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Thursday, June 20, 2024

US Great Lakes Shipping Companies Spend $120 Million on Winter Repairs

Maritime Activity Reports, Inc.

February 14, 2024

(Photo: Lake Carriers’ Association)

(Photo: Lake Carriers’ Association)

American shipping companies are spending more than $120 million to repair and maintain their fleets of Great Lakes bulk carriers this winter.

The fleet of U.S.-flagged ships, known as "lakers", can move more than 90 million tons of cargos annually, including iron ore, stone, coal, grain, salt and sand. Each year after the shipping season draws to a close, these vessels enter shipyards and repair facilities around the Great Lakes for a period of winter maintenance and repair. 

This year the winter work kicked off in mid-January after the navigational locks connecting Lake Superior to the lower lakes closed for repairs.

“It is truly an amazing system where U.S. lakers sail nonstop between March and January delivering as much cargo as possible before entering a two-month repair period,” said Jim Weakley, president of the Lake Carriers Association (LCA), a trade group representing the U.S.-flag Great Lakes fleet. “The work is not only vital to maintaining the U.S. fleet but also to the communities where it is performed, bringing excellent paying, hardworking jobs to everyday Americans.”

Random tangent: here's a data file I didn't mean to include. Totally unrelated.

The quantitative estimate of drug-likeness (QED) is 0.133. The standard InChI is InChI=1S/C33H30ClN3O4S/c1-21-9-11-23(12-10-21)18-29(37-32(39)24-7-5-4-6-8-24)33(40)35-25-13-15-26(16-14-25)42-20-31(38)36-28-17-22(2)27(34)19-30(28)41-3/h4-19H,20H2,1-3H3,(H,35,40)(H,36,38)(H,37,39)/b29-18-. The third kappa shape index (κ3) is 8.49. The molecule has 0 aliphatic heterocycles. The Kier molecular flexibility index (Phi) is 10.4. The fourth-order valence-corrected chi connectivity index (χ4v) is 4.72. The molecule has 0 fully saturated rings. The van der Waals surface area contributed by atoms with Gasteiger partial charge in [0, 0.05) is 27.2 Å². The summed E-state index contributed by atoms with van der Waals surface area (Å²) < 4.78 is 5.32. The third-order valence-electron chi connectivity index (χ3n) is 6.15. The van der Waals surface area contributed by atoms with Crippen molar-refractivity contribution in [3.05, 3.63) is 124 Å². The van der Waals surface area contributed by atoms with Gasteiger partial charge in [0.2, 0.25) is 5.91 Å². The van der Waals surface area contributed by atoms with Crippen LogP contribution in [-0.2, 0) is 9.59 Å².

The state receiving the largest share of winter repair work this year is Wisconsin with $55 million, followed by Ohio with $39 million, Pennsylvania with $19 million and Michigan with $7 million, according to LCA.

Engineers carefully inspect each vessel and execute any needed repairs while also upgrading systems and crew quarters. Major investments have been made to improve habitability on board the vessels including wireless communications. State-of-the-art electronics will be refreshed including navigational computers and propulsion control systems. Hull plating will be replaced with steel made from iron ore that was shipped by the vessels to steel mills during the season.

While frigid winter conditions add another layer of difficulty to what is already a challenging job, LCA said this year's ship repair and maintenance work will be slightly less daunting due to milder temperatures across the Great Lakes region.